Benzodiazepines for Opioid Withdrawal

Many people who abuse drugs want to stop but don’t even get past the first couple of hours because of the painful withdrawal symptoms of quitting. After experiencing these painful withdrawal symptoms, the thought of intense drug cravings and uncomfortable withdrawal symptoms can be intimidating for people with opioid addiction. Many may reach for benzodiazepines in hopes of easing the withdrawals, but this combination can have the opposite effect. Learn about the dangers of using benzodiazepines for opioid withdrawal.

Benzodiazepines for Opioid Withdrawal

Can you use Benzodiazepines for Opioid Withdrawal?

Benzodiazepines can be used to manage certain symptoms of opioid withdrawal, but they are not typically considered a primary treatment for opioid withdrawal. Here are some key points about their use:

How Benzodiazepines Help:

  1. Anxiety and Agitation: Benzodiazepines are effective in reducing anxiety and agitation, which are common during opioid withdrawal.
  2. Insomnia: They can help improve sleep and manage insomnia associated with withdrawal.
  3. Muscle Spasms: Benzodiazepines can alleviate muscle spasms and tension.

Limitations and Risks:

  1. Addiction Potential: Benzodiazepines themselves have a high potential for dependence and addiction, so their use must be closely monitored.
  2. Respiratory Depression: When combined with other central nervous system depressants, benzodiazepines can cause respiratory depression, which can be dangerous.
  3. Limited Symptom Relief: While they help with specific symptoms, benzodiazepines do not address all aspects of opioid withdrawal, such as gastrointestinal issues or cravings.

Comprehensive Treatment:

  1. Medically Supervised Detox: Benzodiazepines should be used as part of a medically supervised detoxification process to ensure safety and effectiveness.
  2. Other Medications: Medications like methadone, buprenorphine, and clonidine are often used as primary treatments for managing opioid withdrawal and reducing cravings.
  3. Supportive Therapies: Counseling, behavioral therapies, and support groups are essential components of a comprehensive treatment plan.

While benzodiazepines can be helpful for managing specific symptoms of opioid withdrawal, they should be used cautiously and under medical supervision as part of a broader treatment plan. The primary focus should be on medications and therapies specifically designed for opioid withdrawal and addiction management.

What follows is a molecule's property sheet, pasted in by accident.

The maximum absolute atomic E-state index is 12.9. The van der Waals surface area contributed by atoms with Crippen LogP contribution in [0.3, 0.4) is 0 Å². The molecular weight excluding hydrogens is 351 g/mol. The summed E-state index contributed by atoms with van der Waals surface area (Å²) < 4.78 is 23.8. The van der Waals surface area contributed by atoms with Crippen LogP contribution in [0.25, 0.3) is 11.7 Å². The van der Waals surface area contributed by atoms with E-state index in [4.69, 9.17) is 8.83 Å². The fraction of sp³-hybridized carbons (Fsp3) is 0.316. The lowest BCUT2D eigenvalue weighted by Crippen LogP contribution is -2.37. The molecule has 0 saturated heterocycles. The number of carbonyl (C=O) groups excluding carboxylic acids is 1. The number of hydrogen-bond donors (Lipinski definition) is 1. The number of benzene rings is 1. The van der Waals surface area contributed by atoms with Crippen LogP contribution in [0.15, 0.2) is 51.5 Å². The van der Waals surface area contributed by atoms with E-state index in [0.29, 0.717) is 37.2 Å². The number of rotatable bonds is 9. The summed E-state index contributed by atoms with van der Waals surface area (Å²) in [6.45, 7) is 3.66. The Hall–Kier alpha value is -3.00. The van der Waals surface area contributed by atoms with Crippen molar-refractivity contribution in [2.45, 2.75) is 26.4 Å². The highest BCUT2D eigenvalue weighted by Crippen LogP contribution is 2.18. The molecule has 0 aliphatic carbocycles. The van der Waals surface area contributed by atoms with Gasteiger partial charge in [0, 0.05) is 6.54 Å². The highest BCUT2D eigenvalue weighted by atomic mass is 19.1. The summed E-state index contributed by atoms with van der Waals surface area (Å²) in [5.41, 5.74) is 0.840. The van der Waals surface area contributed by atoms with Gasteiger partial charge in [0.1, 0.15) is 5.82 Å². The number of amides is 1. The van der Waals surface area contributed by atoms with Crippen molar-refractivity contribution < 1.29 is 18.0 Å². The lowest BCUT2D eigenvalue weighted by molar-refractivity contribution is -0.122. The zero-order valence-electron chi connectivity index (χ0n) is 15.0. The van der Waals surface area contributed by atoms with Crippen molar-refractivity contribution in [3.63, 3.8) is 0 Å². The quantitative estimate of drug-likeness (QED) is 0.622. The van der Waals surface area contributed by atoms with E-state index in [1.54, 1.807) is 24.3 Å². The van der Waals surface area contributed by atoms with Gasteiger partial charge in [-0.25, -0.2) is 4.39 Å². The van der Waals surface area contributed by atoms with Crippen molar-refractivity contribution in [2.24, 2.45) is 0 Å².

How Bad is the Withdrawal from Opioids?

Opiate withdrawal symptoms may range from mild to severe, depending on many variables. How dependent the individual is on an opioid drug, the length of time taking a particular drug, dosage amount, which drug was taken, how the drug was taken, underlying medical conditions, and much more. Here are what opioid symptoms can look like.”

EARLY WITHDRAWAL SYMPTOMS

These usually start within 6-12 hours for short-acting opiates, and they start within 30 hours for longer-acting ones:

  • Tearing up
  • Muscle aches
  • Agitation
  • Trouble falling and staying asleep
  • Excessive yawning
  • Anxiety
  • Nose running
  • Sweats
  • Racing heart
  • Hypertension
  • Fever

Besides the physical dangers, there is also a danger of relapse. Relapse leads to many overdoses because addicts that have abstained from using opioids for an amount of time, tolerance decreases; therefore, when they use again, they have a higher chance of overdosing. With professional detox and treatment, this all can be avoided, where Allure Detox comes in.

Opioid Detox Alone Can Be Dangerous

There is also the danger of those who try to detox on their own to mix other substances to help lessen their withdrawal symptoms. This could be alcohol, marijuana, or prescription pill. Most commonly, people tend to take benzodiazepines or benzo because they think they might be able to sleep it off, but this can be extremely deadly and could lead to an accidental overdose.

Opioids are commonly known as prescribed painkillers such as Vicodin or street drugs such as heroin. Prescription opioids stop the signals that you are in pain from your brain to your body. It is usually prescribed after surgeries or some other pain-related trauma. Opioids can make some people feel relaxed, happy, or “high” and can be addictive. Additional side effects can include slowed breathing, constipation, nausea, confusion, and drowsiness.

Don’t Use Benzos Alone for Opioid Withdrawal.

Benzodiazepines are a type of medication known as tranquilizers. Familiar names include Valium and Xanax, and they are some of the most commonly prescribed medications in the United States. Benzodiazepines act on the central nervous system, produce sedation and muscle relaxation, and lower anxiety levels.

Both opioids and benzodiazepines are sedatives, which suppresses not only your breathing but also impair cognitive functions. This combination could lead to an accidental overdose when taken together, therefore using benzos to treat opioid withdrawal is not recommended, especially without medical supervision. At Allure Detox, we can make sure you are well supervised and taken care of every step of the way to make sure you get off opioids safely.

Detox from Opiates Safely at Allure Detox

When it comes to Allure Detox, we provide much more than the bare minimum.  Of course, we help clients stop using safely – that’s just a given.  Almost as important as that, though, is that we offer clients the foundation for a lifetime of relief and recovery.

That’s the Allure Detox promise: that patients leave our care with more than good health at their disposal. Our focus is on minimizing your withdrawal symptoms to a comfortable level while beginning the comprehensive treatment process that will keep you sober.

Published on: 2020-05-29
Updated on: 2024-06-05